A federal judge has ruled against the Internet Archive in Hachette v. Internet Archive, a lawsuit brought against it by four book publishers, deciding that the website does not have the right to scan books and lend them out like a library.
Judge John G. Koeltl decided that the Internet Archive had done nothing more than create “derivative works,” and so would have needed authorization from the books’ copyright holders — the publishers — before lending them out through its National Emergency Library program.
As much as we all want the Internet Archive to be right – and morally, they are – copyright law, as outdated, dumb, and counterproductive as it is, was pretty clear in this case. Sadly.
I dislike the way society has been relying on totally arbitrary “fair use” rulings rather than fixing the law. The problem when the legislation doesn’t specifically spell things out is that the execution is inconsistent and sometimes even contradictory with other cases. Ideally we’re all supposed to be equal under the law, but in practice it’s often untrue. Who you are and who’s judging you matters a great deal, sometimes more than what legislators intended. And this gets exacerbated in unfair fair use cases.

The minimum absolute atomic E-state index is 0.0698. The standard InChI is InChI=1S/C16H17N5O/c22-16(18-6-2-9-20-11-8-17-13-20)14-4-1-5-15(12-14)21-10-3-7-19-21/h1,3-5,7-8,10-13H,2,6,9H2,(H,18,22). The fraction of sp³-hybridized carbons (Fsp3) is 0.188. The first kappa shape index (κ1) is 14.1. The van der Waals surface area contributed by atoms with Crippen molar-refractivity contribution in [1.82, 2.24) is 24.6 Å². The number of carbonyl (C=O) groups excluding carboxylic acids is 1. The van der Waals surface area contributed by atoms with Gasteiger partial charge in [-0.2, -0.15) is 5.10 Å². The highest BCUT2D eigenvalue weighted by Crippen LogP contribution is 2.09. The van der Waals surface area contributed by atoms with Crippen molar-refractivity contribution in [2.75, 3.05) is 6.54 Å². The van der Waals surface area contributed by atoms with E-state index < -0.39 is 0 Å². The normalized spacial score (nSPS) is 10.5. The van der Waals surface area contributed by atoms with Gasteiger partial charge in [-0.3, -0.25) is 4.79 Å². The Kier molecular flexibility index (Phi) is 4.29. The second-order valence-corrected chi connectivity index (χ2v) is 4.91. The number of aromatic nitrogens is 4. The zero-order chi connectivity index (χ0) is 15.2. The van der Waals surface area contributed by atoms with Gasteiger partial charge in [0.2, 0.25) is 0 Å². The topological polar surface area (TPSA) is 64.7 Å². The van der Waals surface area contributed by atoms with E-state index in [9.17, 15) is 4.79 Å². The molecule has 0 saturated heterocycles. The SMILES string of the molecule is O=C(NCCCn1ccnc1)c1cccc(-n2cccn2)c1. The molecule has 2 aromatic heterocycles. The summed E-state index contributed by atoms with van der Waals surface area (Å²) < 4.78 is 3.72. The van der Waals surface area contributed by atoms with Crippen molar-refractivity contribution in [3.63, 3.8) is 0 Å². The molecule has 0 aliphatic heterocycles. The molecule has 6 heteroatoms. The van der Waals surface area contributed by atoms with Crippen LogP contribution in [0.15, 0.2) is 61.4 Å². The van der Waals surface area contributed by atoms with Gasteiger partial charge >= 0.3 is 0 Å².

Obviously the law needs to catch up to technology. IMHO one should be able to replicate a library online without additional licensing. However this has long been a no-no and this is exactly why netflix’s DVD catalog was so much more broad that it’s streaming catalog. The law permits them to rent out physical DVDs without a license, but it does not permit them to do the same thing via streaming platform, even if the end result is identical. Consequently content today has become highly fragmented & exclusive, which sucks for us consumers. Things didn’t have to be this way. These laws, that were initially created in the interest of public good, have become twisted and corrupted thanks to lobbying from mickey mouse and friends. And with them at the helm I don’t expect reprieval.